The Yankees announced today that they have re-signed Derek Jeter to a one-year $12 million contract.
On the surface the contract looks like a head-scratching move as Jeter had a $9.5 million option for the 2014 season and was unlikely to get more if he wanted to test the market as a free agent. However, this move wasn't about Jeter's abilities on the baseball field.
Giving Jeter a one-year contract may potentially save the Yankees millions in the long run and the timing of the deal may help sell more tickets.
By signing Jeter to a one-year contract, the average annual value of his contract dropped from $14.4 million on his old contract to $12.0 million on his new contract. This is important because the average value is used to calculate how much a team owes in luxury tax and the Yankees are now $2.4 million closer to getting under the threshold ($189 million in 2014).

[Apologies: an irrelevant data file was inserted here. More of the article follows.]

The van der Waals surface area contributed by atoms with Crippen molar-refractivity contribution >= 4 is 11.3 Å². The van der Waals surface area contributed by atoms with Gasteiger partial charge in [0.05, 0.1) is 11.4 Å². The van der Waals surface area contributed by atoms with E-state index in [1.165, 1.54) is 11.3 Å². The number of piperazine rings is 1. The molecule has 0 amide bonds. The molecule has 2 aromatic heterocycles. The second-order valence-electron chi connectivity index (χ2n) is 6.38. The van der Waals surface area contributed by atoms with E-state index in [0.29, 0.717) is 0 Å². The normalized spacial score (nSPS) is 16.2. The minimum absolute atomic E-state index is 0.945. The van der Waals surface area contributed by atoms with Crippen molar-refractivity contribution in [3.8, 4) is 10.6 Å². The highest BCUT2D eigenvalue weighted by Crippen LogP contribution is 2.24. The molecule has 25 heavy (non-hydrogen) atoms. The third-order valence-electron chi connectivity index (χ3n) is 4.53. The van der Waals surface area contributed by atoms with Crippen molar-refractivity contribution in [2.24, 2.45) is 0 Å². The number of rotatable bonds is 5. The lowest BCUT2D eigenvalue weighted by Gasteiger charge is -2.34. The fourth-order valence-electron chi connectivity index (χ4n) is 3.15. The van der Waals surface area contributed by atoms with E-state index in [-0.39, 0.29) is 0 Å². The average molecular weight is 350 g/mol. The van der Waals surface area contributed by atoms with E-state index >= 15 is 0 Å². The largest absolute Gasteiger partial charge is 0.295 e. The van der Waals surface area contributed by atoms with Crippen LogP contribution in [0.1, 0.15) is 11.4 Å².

This season, the Yankees paid a record $29.1 million in luxury tax. As a repeat offender, the Yankees were subjected to the maximum tax rate (50%). However, if their payroll is below the threshold in 2014, their tax rate will reset and even if they go back above the threshold in 2015, they will only have to pay a 17.5% tax rate.
In addition, the Yankees sent out 2014 season-ticket invoices this week. By signing Jeter now, there is no doubt that the team's biggest star will still be wearing pinstripes next season which will likely help season-ticket sales.
Jeter may not have deserved a raise, but it is clear that the Yankees benefitted by giving him one.
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